IP International Journal of Medical Microbiology and Tropical Diseases


A Menace of Candida biofilms: Prospective study among the intensive care unit patients in tertiary health care centre in North east India


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Author Details: Vikramjeet Singh, W. Valarie Lyngdoh, Ishani Bora, Clarissa Jane Lyngdoh, Annie B Khyriem

Volume : 4

Issue : 1

Online ISSN : 2581-4761

Print ISSN : 2581-4753

Article First Page : 13

Article End Page : 16


Abstract

Objective of this study is to know the incidence of biofilm formation by Candida spp among the intensive care unit patients and to identify the relationship between various Candida species with their antifungal susceptibility at North Eastern Indira Gandhi Regional Institute of Health and Medical Sciences (NEIGRIHMS), Shillong.
Materials and Methods: A prospective study conducted at NEIGRIHMS, among patients admitted to the ICU during the period between January 1st and December 31st 2015. Different samples like endotracheal secretion, urine, blood and pus were collected under sterile conditions and standard fungal tests were performed for identification and appropriate statistical methods were employed to look for association between biofilm and Candida species.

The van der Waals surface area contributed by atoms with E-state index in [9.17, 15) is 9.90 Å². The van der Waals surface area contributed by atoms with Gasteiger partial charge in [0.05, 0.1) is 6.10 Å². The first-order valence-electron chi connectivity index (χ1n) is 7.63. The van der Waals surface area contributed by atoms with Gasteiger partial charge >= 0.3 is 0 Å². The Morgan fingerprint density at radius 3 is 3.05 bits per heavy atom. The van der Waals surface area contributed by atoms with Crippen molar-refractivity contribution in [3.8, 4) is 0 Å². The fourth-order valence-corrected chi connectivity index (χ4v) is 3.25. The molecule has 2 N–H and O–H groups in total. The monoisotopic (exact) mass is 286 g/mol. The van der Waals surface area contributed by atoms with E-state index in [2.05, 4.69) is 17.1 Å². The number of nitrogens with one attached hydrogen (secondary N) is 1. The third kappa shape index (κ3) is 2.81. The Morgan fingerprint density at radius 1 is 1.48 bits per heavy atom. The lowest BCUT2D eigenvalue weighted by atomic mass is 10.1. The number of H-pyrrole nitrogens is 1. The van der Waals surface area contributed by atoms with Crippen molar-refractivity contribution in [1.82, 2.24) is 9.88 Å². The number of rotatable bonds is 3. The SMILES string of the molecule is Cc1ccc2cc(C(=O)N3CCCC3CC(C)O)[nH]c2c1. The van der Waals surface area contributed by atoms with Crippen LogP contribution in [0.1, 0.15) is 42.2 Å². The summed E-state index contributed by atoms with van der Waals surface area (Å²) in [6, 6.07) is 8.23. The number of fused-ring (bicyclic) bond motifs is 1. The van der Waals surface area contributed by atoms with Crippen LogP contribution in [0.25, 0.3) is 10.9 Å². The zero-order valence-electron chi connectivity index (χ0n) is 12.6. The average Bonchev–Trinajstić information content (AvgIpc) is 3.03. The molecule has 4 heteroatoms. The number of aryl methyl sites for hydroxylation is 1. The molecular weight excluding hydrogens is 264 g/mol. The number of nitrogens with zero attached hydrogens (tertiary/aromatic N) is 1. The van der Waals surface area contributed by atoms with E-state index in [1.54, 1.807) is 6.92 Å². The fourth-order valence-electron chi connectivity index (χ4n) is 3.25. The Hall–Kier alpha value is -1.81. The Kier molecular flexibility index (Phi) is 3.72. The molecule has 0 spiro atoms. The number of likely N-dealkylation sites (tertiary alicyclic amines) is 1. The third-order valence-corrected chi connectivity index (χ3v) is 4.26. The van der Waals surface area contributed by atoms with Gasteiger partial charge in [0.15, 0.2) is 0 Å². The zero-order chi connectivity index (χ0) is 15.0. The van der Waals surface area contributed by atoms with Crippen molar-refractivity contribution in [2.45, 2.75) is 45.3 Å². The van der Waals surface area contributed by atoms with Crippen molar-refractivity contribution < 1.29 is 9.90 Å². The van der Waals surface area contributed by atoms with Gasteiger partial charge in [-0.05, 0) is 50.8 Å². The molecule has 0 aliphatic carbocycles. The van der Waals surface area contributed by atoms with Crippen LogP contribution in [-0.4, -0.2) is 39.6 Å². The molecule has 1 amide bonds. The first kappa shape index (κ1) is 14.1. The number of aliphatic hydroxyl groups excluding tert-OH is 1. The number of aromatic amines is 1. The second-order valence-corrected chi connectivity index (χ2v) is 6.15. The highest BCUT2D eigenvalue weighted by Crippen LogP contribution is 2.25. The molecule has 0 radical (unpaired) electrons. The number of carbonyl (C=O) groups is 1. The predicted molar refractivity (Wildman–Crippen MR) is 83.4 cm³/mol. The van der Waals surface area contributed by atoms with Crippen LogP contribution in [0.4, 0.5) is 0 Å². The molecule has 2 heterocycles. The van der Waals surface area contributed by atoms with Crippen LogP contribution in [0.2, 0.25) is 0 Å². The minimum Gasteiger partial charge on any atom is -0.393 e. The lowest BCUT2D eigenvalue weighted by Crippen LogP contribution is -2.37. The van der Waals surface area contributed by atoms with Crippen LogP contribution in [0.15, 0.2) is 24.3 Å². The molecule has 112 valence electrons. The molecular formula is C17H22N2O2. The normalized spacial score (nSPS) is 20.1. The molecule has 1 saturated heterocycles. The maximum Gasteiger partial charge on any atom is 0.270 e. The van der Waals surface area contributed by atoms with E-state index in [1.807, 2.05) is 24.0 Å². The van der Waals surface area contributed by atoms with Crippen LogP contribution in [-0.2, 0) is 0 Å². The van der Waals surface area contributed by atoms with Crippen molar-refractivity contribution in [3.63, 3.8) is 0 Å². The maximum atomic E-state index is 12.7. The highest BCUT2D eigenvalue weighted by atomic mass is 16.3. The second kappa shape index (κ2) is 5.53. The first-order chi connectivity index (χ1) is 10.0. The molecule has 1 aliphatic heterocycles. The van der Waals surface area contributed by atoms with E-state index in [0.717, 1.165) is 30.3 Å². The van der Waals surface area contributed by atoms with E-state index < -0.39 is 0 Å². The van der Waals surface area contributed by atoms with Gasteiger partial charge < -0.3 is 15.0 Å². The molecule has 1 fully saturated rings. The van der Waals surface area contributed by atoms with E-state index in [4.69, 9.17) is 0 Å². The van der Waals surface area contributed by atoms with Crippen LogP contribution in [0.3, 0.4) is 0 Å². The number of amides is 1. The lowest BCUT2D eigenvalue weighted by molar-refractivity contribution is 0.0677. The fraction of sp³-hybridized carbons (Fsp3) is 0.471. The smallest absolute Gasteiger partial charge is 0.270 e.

Results: Out of the 396 samples included in the study from ICU, 117 samples showed evidence of Candida infections yielding an infection rate of 29.5%. Among the 189 isolates (63 Candida albicans and 126 Non albicans Candida) subjected for biofilm production, 76 (40.2%) were positive. Out of total Candida isolates 6.2% were multidrug resistant.
Conclusion: Non albicans Candida infection has drastically increased in healthcare centres. Biofilms have significant role in the perpetuation of these infections and antifungal resistance primarily with respect to their ability to adhere to various medical devices. Regular monitoring on the sensitivity and biofilm formation will be helpful in optimising therapy and outcome.

Keywords: Candida spp, Biofilms, Antifungal Resistance.

Doi :-https://doi.org/10.18231/2455-6807.2018.0003